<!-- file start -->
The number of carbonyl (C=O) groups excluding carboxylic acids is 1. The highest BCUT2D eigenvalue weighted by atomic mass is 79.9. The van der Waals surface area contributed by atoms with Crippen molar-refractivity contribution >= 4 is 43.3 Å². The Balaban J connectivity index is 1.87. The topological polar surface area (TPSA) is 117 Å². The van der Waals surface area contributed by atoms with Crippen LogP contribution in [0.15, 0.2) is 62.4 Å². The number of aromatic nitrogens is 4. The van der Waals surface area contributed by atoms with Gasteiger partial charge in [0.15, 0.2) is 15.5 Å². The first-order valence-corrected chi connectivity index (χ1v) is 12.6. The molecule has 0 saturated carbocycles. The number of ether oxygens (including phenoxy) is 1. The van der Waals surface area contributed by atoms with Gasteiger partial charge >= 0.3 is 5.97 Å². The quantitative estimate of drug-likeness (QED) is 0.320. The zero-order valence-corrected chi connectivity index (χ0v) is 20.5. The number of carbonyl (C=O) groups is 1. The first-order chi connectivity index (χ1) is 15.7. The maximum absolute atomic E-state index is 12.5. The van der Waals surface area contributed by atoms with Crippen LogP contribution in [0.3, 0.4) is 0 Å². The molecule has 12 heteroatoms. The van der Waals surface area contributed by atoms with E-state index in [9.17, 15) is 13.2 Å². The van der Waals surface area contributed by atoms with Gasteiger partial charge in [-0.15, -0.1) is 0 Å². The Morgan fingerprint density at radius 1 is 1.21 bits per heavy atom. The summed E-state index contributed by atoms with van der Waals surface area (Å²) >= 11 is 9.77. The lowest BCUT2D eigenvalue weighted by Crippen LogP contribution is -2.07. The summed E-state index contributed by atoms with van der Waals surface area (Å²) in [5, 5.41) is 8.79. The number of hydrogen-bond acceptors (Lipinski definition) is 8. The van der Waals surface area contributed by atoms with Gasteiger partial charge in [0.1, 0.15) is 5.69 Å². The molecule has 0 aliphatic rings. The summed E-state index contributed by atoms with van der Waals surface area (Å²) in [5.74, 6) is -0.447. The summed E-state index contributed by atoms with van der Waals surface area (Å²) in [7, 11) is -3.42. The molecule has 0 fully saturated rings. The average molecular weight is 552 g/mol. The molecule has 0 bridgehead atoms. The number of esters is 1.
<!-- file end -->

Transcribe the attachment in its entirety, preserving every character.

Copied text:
The number of carbonyl (C=O) groups excluding carboxylic acids is 1. The highest BCUT2D eigenvalue weighted by atomic mass is 79.9. The van der Waals surface area contributed by atoms with Crippen molar-refractivity contribution >= 4 is 43.3 Å². The Balaban J connectivity index is 1.87. The topological polar surface area (TPSA) is 117 Å². The van der Waals surface area contributed by atoms with Crippen LogP contribution in [0.15, 0.2) is 62.4 Å². The number of aromatic nitrogens is 4. The van der Waals surface area contributed by atoms with Gasteiger partial charge in [0.15, 0.2) is 15.5 Å². The first-order valence-corrected chi connectivity index (χ1v) is 12.6. The molecule has 0 saturated carbocycles. The number of ether oxygens (including phenoxy) is 1. The van der Waals surface area contributed by atoms with Gasteiger partial charge >= 0.3 is 5.97 Å². The quantitative estimate of drug-likeness (QED) is 0.320. The zero-order valence-corrected chi connectivity index (χ0v) is 20.5. The number of carbonyl (C=O) groups is 1. The first-order chi connectivity index (χ1) is 15.7. The maximum absolute atomic E-state index is 12.5. The van der Waals surface area contributed by atoms with Crippen LogP contribution in [0.3, 0.4) is 0 Å². The molecule has 12 heteroatoms. The van der Waals surface area contributed by atoms with E-state index in [9.17, 15) is 13.2 Å². The van der Waals surface area contributed by atoms with Gasteiger partial charge in [-0.15, -0.1) is 0 Å². The Morgan fingerprint density at radius 1 is 1.21 bits per heavy atom. The summed E-state index contributed by atoms with van der Waals surface area (Å²) >= 11 is 9.77. The lowest BCUT2D eigenvalue weighted by Crippen LogP contribution is -2.07. The summed E-state index contributed by atoms with van der Waals surface area (Å²) in [5, 5.41) is 8.79. The number of hydrogen-bond acceptors (Lipinski definition) is 8. The van der Waals surface area contributed by atoms with Gasteiger partial charge in [0.1, 0.15) is 5.69 Å². The molecule has 0 aliphatic rings. The summed E-state index contributed by atoms with van der Waals surface area (Å²) in [5.74, 6) is -0.447. The summed E-state index contributed by atoms with van der Waals surface area (Å²) in [7, 11) is -3.42. The molecule has 0 fully saturated rings. The average molecular weight is 552 g/mol. The molecule has 0 bridgehead atoms. The number of esters is 1.